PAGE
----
The Other I

August 29, 2007

My interview to enter the convent

Filed under: Catholicism and other questions of religion,Life as a Nun — theotheri @ 4:04 pm

My application to enter the convent went hand in hand with my university applications, and psychologically they felt quite similar.  It didn’t occur to me that I might not be accepted to wherever I applied, and I simply concentrated on filling in the blanks on all the forms.  Maryknoll responded and arranged for an interview at their Motherhouse in Ossining, New York as soon as I had graduated in June.

For me, the trip to New York – my first visit to what had for years been a magical place in my imagination – had all the excitement of an astronaut’s first blast off to the moon.  I was tremendously excited, and it didn’t seem like anything of an irony that I bought an entirely new outfit which I conceivably would not wear more than once.  My mother and father took me around the city, to central park, the theatre, and restaurants, and night clubs.  I loved it.  And yet, two days later, without a twinge, I sat in the parlor at Maryknoll explaining to Sister Francis Assisi, the slightly nervous middle-aged nun who interviewed me, that I had a vocation.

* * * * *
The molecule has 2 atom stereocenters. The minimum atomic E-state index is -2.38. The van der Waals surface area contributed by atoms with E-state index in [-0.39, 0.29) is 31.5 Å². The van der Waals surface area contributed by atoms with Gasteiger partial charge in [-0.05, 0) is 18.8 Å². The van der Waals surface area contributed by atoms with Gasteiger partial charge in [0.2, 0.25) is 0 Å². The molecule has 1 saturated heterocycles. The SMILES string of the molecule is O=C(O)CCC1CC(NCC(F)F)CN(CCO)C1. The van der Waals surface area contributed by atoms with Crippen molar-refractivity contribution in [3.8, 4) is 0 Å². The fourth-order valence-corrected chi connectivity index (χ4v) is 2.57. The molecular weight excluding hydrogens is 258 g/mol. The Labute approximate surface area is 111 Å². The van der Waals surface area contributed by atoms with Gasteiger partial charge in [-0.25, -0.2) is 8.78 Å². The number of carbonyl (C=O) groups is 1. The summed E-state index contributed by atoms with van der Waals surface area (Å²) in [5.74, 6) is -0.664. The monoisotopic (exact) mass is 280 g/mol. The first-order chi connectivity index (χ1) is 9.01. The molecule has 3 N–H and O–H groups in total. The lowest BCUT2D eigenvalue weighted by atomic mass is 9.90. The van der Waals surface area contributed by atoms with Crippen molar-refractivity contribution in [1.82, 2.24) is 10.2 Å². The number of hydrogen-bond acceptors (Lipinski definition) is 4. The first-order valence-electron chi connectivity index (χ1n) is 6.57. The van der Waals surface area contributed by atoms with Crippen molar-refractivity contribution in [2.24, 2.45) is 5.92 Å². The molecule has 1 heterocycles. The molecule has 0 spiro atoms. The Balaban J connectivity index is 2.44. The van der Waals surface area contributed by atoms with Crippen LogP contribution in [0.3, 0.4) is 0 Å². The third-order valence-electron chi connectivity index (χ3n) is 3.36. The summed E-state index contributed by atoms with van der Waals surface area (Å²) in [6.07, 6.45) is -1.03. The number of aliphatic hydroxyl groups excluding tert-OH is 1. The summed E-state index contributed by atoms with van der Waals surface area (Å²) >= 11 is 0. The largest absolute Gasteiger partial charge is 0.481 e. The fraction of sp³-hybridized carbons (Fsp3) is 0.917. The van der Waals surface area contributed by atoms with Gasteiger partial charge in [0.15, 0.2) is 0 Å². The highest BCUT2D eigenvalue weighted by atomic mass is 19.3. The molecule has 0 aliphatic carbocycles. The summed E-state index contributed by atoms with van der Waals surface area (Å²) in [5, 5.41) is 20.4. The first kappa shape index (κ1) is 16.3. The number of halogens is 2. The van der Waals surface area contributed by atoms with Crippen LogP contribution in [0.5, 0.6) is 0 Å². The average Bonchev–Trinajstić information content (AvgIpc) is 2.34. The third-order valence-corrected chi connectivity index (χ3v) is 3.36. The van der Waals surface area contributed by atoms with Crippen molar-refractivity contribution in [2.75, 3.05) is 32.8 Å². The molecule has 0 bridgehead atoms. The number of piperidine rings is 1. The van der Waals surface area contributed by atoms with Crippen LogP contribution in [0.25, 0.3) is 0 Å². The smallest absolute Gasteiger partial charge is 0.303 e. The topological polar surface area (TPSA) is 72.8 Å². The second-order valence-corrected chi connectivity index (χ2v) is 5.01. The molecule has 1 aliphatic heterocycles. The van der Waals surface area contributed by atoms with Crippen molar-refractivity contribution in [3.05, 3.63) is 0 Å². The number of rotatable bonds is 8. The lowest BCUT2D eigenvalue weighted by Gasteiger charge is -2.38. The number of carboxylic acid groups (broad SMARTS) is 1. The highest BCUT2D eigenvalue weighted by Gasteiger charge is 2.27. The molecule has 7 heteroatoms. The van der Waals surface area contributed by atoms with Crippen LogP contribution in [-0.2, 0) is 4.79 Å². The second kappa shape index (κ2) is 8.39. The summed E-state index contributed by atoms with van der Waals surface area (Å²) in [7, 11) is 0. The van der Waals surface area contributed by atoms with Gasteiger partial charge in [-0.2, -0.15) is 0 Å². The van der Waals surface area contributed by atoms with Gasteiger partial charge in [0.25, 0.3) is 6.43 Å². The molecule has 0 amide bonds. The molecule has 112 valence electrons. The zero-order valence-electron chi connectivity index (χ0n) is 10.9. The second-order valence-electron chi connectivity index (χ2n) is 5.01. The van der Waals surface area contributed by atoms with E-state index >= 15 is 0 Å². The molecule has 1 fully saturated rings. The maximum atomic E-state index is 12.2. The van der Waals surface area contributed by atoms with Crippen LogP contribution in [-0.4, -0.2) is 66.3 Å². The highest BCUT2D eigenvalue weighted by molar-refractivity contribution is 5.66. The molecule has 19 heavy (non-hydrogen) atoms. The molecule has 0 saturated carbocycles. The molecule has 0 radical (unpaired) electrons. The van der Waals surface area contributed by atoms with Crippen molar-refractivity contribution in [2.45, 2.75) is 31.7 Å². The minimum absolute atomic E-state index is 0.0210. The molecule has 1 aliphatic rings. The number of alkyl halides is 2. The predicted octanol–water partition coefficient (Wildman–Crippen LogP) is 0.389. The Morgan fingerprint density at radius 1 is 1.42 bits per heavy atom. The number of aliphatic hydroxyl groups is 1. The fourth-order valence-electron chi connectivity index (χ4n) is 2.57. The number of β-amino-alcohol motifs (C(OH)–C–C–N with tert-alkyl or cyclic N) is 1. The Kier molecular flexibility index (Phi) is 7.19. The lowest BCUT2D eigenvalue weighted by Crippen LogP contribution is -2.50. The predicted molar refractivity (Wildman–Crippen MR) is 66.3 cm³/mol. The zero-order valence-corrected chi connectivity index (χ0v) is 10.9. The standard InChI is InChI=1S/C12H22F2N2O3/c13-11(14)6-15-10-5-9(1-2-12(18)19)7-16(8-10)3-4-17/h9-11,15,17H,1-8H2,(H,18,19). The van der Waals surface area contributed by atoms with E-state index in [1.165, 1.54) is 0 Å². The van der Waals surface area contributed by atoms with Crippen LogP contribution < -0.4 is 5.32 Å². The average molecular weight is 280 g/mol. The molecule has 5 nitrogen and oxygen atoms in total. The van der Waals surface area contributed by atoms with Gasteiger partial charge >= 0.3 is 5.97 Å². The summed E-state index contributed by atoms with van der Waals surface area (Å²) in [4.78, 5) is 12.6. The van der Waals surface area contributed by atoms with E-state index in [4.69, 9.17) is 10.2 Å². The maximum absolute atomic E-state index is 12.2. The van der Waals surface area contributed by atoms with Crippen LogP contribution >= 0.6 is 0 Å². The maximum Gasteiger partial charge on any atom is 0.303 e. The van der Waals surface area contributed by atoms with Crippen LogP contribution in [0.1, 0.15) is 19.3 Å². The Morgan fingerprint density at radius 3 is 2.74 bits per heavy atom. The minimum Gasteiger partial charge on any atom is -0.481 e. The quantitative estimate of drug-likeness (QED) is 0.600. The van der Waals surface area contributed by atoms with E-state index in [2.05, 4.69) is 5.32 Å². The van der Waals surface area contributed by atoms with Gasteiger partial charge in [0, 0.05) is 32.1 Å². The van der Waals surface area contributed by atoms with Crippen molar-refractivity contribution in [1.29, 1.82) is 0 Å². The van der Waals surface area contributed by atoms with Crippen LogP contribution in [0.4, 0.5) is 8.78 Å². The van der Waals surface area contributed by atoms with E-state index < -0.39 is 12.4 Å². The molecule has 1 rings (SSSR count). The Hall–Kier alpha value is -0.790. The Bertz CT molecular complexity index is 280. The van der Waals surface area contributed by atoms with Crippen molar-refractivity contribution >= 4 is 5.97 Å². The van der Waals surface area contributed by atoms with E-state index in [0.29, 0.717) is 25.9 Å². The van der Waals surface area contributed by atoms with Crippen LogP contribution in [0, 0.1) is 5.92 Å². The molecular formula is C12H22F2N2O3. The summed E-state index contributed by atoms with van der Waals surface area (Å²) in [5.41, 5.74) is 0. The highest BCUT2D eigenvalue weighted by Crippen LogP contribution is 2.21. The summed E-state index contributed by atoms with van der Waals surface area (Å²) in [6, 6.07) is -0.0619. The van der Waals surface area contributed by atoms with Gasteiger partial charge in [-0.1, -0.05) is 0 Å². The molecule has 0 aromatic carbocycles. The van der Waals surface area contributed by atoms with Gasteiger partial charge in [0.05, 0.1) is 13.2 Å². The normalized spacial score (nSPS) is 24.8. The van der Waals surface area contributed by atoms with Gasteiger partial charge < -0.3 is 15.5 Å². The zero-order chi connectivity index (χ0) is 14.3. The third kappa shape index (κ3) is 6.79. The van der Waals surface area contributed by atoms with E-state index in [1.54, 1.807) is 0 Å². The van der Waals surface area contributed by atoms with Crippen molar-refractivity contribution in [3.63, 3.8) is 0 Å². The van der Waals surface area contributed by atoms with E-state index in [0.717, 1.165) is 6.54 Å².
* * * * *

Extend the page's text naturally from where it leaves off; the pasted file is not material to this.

We talked for about an hour, during which I said all the things that were expected of me.  She explained that if I took the vow of obedience I would be expected to do what I was told even if I disagreed.  I thought I understood because I thought what she meant really was “Maryknoll is a very modern, sensible order.  You might not understand everything you are told to do, but we won’t ask you to do stupid or meaningless things like planting a tree upsidedown or washing the same dishes three times to make sure they are clean.”  I said I understood.

Then she put her face in her hands and said “I think you should wait a year.”  “Oh, no,” I said without so much as a pause, “I know already I have a vocation.”  It was the “right” answer.  The first of many right answers I was to give over the subsequent years and that kept me in Maryknoll for longer than some others who were quite possibly more suited to a convent life than I.  It wasn’t that I was lying.  It was just that it never occurred to me to ask what I really thought or felt.  I knew what I was supposed to think and feel, and that was the answer I gave. 

I’ve thought more than once how different my life would have been had I been told to wait for that one year.  Many applicants were.  It may even have been the norm.  My mother would have died when I was a college freshman, and I would not have entered the convent at all.  Would that have been better?

No.  Knowing what I now know about my self and life, I think that the “right” answer I gave then was the right answer after all.


1 Comment »

  1. Dear friend It all started at the age of 3.Christ came to me as a child. me a child not him. I knew and what does a little girl know outher than there is more then what she is.I never enterd a convent becouse of being uneducated I am 58, young and would do it in a n.y. heart beat.


    Comment by kathleen f. hurley — September 28, 2007 @ 1:04 am | Reply

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